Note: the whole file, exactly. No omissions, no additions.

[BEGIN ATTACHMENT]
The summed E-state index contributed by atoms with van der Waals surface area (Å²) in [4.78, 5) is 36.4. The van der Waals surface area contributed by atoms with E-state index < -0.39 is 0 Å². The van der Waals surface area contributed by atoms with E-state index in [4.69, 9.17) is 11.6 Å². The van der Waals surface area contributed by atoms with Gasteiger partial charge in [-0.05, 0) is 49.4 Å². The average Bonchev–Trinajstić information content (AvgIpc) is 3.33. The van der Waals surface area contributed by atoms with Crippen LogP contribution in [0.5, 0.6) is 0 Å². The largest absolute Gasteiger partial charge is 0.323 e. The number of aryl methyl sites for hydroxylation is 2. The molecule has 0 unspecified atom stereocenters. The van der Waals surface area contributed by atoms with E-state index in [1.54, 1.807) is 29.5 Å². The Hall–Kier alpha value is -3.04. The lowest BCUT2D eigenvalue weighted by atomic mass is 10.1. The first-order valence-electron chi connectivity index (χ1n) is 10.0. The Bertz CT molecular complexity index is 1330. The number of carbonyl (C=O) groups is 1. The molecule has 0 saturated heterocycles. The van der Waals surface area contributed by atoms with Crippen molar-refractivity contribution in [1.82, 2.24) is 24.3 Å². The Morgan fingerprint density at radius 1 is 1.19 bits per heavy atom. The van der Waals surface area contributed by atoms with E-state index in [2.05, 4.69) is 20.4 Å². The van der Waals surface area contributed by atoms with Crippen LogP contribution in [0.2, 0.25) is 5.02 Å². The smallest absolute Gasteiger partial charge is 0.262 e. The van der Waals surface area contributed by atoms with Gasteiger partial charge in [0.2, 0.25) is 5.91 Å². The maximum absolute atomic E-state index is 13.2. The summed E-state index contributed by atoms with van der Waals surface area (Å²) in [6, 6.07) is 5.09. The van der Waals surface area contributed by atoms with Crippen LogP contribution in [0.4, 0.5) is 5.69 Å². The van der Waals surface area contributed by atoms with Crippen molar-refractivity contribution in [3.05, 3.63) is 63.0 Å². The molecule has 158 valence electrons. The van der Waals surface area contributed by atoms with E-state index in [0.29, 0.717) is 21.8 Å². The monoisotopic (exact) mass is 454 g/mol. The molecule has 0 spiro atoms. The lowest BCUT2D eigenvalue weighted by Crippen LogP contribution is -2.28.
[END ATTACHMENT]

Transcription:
The summed E-state index contributed by atoms with van der Waals surface area (Å²) in [4.78, 5) is 36.4. The van der Waals surface area contributed by atoms with E-state index < -0.39 is 0 Å². The van der Waals surface area contributed by atoms with E-state index in [4.69, 9.17) is 11.6 Å². The van der Waals surface area contributed by atoms with Gasteiger partial charge in [-0.05, 0) is 49.4 Å². The average Bonchev–Trinajstić information content (AvgIpc) is 3.33. The van der Waals surface area contributed by atoms with Crippen LogP contribution in [0.5, 0.6) is 0 Å². The largest absolute Gasteiger partial charge is 0.323 e. The number of aryl methyl sites for hydroxylation is 2. The molecule has 0 unspecified atom stereocenters. The van der Waals surface area contributed by atoms with E-state index in [1.54, 1.807) is 29.5 Å². The Hall–Kier alpha value is -3.04. The lowest BCUT2D eigenvalue weighted by atomic mass is 10.1. The first-order valence-electron chi connectivity index (χ1n) is 10.0. The Bertz CT molecular complexity index is 1330. The number of carbonyl (C=O) groups is 1. The molecule has 0 saturated heterocycles. The van der Waals surface area contributed by atoms with Crippen molar-refractivity contribution in [1.82, 2.24) is 24.3 Å². The Morgan fingerprint density at radius 1 is 1.19 bits per heavy atom. The van der Waals surface area contributed by atoms with E-state index in [2.05, 4.69) is 20.4 Å². The van der Waals surface area contributed by atoms with Crippen LogP contribution in [0.2, 0.25) is 5.02 Å². The smallest absolute Gasteiger partial charge is 0.262 e. The van der Waals surface area contributed by atoms with Gasteiger partial charge in [0.2, 0.25) is 5.91 Å². The maximum absolute atomic E-state index is 13.2. The summed E-state index contributed by atoms with van der Waals surface area (Å²) in [6, 6.07) is 5.09. The van der Waals surface area contributed by atoms with Crippen LogP contribution in [0.4, 0.5) is 5.69 Å². The van der Waals surface area contributed by atoms with Crippen molar-refractivity contribution in [3.05, 3.63) is 63.0 Å². The molecule has 158 valence electrons. The van der Waals surface area contributed by atoms with E-state index in [0.29, 0.717) is 21.8 Å². The monoisotopic (exact) mass is 454 g/mol. The molecule has 0 spiro atoms. The lowest BCUT2D eigenvalue weighted by Crippen LogP contribution is -2.28.